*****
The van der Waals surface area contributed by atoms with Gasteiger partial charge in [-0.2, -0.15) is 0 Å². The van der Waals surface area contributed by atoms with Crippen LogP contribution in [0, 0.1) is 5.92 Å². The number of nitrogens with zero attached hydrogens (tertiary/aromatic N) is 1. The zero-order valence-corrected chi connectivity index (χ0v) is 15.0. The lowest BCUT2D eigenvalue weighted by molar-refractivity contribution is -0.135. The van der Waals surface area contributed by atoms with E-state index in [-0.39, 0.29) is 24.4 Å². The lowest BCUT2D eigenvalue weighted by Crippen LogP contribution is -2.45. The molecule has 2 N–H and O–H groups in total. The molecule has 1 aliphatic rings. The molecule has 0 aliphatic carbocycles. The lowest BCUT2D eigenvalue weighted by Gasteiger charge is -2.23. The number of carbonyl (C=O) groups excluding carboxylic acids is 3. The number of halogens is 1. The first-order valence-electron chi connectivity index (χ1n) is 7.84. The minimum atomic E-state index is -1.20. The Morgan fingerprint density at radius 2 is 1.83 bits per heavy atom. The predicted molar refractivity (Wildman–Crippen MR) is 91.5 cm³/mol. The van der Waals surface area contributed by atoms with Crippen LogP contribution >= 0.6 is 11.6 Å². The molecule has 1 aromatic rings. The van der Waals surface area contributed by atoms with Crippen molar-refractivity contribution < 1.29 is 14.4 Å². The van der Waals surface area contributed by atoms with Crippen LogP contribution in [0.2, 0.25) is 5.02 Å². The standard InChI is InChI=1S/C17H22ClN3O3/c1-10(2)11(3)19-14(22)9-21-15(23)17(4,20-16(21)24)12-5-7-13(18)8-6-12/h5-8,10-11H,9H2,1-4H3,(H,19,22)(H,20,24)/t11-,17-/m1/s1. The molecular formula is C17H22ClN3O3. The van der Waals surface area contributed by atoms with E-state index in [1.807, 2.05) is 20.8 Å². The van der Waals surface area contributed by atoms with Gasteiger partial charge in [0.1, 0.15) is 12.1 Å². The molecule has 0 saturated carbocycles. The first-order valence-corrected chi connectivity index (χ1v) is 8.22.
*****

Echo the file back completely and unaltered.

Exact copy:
The van der Waals surface area contributed by atoms with Gasteiger partial charge in [-0.2, -0.15) is 0 Å². The van der Waals surface area contributed by atoms with Crippen LogP contribution in [0, 0.1) is 5.92 Å². The number of nitrogens with zero attached hydrogens (tertiary/aromatic N) is 1. The zero-order valence-corrected chi connectivity index (χ0v) is 15.0. The lowest BCUT2D eigenvalue weighted by molar-refractivity contribution is -0.135. The van der Waals surface area contributed by atoms with E-state index in [-0.39, 0.29) is 24.4 Å². The lowest BCUT2D eigenvalue weighted by Crippen LogP contribution is -2.45. The molecule has 2 N–H and O–H groups in total. The molecule has 1 aliphatic rings. The molecule has 0 aliphatic carbocycles. The lowest BCUT2D eigenvalue weighted by Gasteiger charge is -2.23. The number of carbonyl (C=O) groups excluding carboxylic acids is 3. The number of halogens is 1. The first-order valence-electron chi connectivity index (χ1n) is 7.84. The minimum atomic E-state index is -1.20. The Morgan fingerprint density at radius 2 is 1.83 bits per heavy atom. The predicted molar refractivity (Wildman–Crippen MR) is 91.5 cm³/mol. The van der Waals surface area contributed by atoms with Crippen LogP contribution >= 0.6 is 11.6 Å². The molecule has 1 aromatic rings. The van der Waals surface area contributed by atoms with Crippen molar-refractivity contribution < 1.29 is 14.4 Å². The van der Waals surface area contributed by atoms with Crippen LogP contribution in [0.2, 0.25) is 5.02 Å². The standard InChI is InChI=1S/C17H22ClN3O3/c1-10(2)11(3)19-14(22)9-21-15(23)17(4,20-16(21)24)12-5-7-13(18)8-6-12/h5-8,10-11H,9H2,1-4H3,(H,19,22)(H,20,24)/t11-,17-/m1/s1. The molecular formula is C17H22ClN3O3. The van der Waals surface area contributed by atoms with E-state index in [1.807, 2.05) is 20.8 Å². The van der Waals surface area contributed by atoms with Gasteiger partial charge in [0.1, 0.15) is 12.1 Å². The molecule has 0 saturated carbocycles. The first-order valence-corrected chi connectivity index (χ1v) is 8.22.